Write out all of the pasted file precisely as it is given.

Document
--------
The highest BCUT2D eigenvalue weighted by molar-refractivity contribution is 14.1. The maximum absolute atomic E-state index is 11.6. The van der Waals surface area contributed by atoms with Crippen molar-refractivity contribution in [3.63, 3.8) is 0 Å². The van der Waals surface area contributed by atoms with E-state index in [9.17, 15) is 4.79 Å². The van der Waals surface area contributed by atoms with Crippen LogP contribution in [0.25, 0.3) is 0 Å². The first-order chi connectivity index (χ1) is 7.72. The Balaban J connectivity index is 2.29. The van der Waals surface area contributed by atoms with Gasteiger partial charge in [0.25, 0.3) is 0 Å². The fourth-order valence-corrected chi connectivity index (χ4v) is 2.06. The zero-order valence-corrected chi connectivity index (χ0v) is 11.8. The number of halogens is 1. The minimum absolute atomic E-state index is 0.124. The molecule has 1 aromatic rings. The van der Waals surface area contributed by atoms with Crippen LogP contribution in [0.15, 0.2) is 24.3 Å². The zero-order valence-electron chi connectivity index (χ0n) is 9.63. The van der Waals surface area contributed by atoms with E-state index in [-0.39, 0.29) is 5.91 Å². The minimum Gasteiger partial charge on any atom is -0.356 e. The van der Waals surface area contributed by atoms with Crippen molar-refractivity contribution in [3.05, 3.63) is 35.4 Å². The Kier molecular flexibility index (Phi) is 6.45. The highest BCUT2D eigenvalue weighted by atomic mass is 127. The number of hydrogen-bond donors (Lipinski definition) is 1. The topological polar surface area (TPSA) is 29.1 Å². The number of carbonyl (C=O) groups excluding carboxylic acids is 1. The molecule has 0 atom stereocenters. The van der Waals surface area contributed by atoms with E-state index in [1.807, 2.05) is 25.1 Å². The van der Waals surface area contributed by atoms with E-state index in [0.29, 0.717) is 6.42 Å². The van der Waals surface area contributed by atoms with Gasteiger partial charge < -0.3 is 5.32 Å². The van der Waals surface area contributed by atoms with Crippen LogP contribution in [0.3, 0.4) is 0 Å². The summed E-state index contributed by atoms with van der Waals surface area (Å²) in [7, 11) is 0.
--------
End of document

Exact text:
The highest BCUT2D eigenvalue weighted by molar-refractivity contribution is 14.1. The maximum absolute atomic E-state index is 11.6. The van der Waals surface area contributed by atoms with Crippen molar-refractivity contribution in [3.63, 3.8) is 0 Å². The van der Waals surface area contributed by atoms with E-state index in [9.17, 15) is 4.79 Å². The van der Waals surface area contributed by atoms with Crippen LogP contribution in [0.25, 0.3) is 0 Å². The first-order chi connectivity index (χ1) is 7.72. The Balaban J connectivity index is 2.29. The van der Waals surface area contributed by atoms with Gasteiger partial charge in [0.25, 0.3) is 0 Å². The fourth-order valence-corrected chi connectivity index (χ4v) is 2.06. The zero-order valence-corrected chi connectivity index (χ0v) is 11.8. The number of halogens is 1. The minimum absolute atomic E-state index is 0.124. The molecule has 1 aromatic rings. The van der Waals surface area contributed by atoms with Crippen LogP contribution in [0.15, 0.2) is 24.3 Å². The zero-order valence-electron chi connectivity index (χ0n) is 9.63. The van der Waals surface area contributed by atoms with E-state index in [-0.39, 0.29) is 5.91 Å². The minimum Gasteiger partial charge on any atom is -0.356 e. The van der Waals surface area contributed by atoms with Crippen molar-refractivity contribution in [3.05, 3.63) is 35.4 Å². The Kier molecular flexibility index (Phi) is 6.45. The highest BCUT2D eigenvalue weighted by atomic mass is 127. The number of hydrogen-bond donors (Lipinski definition) is 1. The topological polar surface area (TPSA) is 29.1 Å². The number of carbonyl (C=O) groups excluding carboxylic acids is 1. The molecule has 0 atom stereocenters. The van der Waals surface area contributed by atoms with E-state index in [1.807, 2.05) is 25.1 Å². The van der Waals surface area contributed by atoms with E-state index in [0.29, 0.717) is 6.42 Å². The van der Waals surface area contributed by atoms with Gasteiger partial charge < -0.3 is 5.32 Å². The van der Waals surface area contributed by atoms with Crippen LogP contribution in [0.3, 0.4) is 0 Å². The summed E-state index contributed by atoms with van der Waals surface area (Å²) in [7, 11) is 0.